The DAS is a battery of cognitive tests designed to measure reasoning and conceptual ability in children. The Verbal Ability cluster reflects knowledge of verbal concepts and level of vocabulary development, and in schoolaged children it is also indicative of word retrieval from long-term memory. Individual subtests administered included Word Definitions, which measures knowledge of word meanings as demonstrated through spoken language or the ability to formulate definition of words (verbal fluency). Similarities measures verbal reasoning and knowledge where inductive reasoning ability or the ability to relate 3 words to superordinate categories is necessary to earn credit. The ability score for each subtest is converted to a T score with a mean of 50 and a standard deviation (SD) of 10. The sum of the two subtests is then converted to yield a total standard score for Verbal Ability, with a mean of 100 and a SD of 15. For the Preschool version of the DAS, administered to younger children in the sample, the Verbal Ability standard score is derived from the Verbal Comprehension subtest, which measures receptive language, i.e., understanding of language or knowledge of prepositional and relational concepts. Naming Vocabulary subtest measures expressive language, i.e., the ability to attach verbal labels to pictures and retrieve them from long-term memory.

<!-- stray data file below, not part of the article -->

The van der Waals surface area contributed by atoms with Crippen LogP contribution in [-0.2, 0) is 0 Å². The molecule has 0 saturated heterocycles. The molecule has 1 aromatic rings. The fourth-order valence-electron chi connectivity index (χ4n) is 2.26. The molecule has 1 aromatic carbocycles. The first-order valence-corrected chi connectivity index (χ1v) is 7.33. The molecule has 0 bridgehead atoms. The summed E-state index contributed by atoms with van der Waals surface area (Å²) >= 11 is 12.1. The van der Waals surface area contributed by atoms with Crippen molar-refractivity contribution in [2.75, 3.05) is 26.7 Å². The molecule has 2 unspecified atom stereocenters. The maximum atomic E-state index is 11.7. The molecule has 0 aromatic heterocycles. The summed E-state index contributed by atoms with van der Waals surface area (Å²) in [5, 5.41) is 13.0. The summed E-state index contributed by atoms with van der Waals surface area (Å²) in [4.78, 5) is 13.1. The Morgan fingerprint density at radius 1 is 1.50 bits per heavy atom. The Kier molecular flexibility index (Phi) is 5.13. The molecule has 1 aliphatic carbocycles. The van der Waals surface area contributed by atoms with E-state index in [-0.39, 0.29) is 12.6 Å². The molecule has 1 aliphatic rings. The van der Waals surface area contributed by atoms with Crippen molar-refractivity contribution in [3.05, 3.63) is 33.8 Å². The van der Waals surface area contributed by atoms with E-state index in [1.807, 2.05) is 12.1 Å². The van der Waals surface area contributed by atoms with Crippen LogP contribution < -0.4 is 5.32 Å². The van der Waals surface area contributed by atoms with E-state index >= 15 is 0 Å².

The NEPSY was designed to assess neurocognitive development across five functional domains, including language. Subtests administered include Phonological Processing, which assesses the capacity to identify words from segments and form an auditory gestalt. It measures the child's ability to phonological segment at the level of letter sounds and, the more complex word segments, reflecting phonological awareness. Speeded Naming, which assesses the ability to access and produce familiar words rapidly, with the total score incorporating time-to-completion or the speed, and the accuracy. Comprehension of Instructions, which assess the ability to process and respond to verbal instructions of increasing semantic and syntactic complexity, or receptive language comprehension. Subtests scores have a mean of 10 and an SD of 3, and are summed and converted to a Core Domain score for Language, which has a mean of 100 and a SD of 15.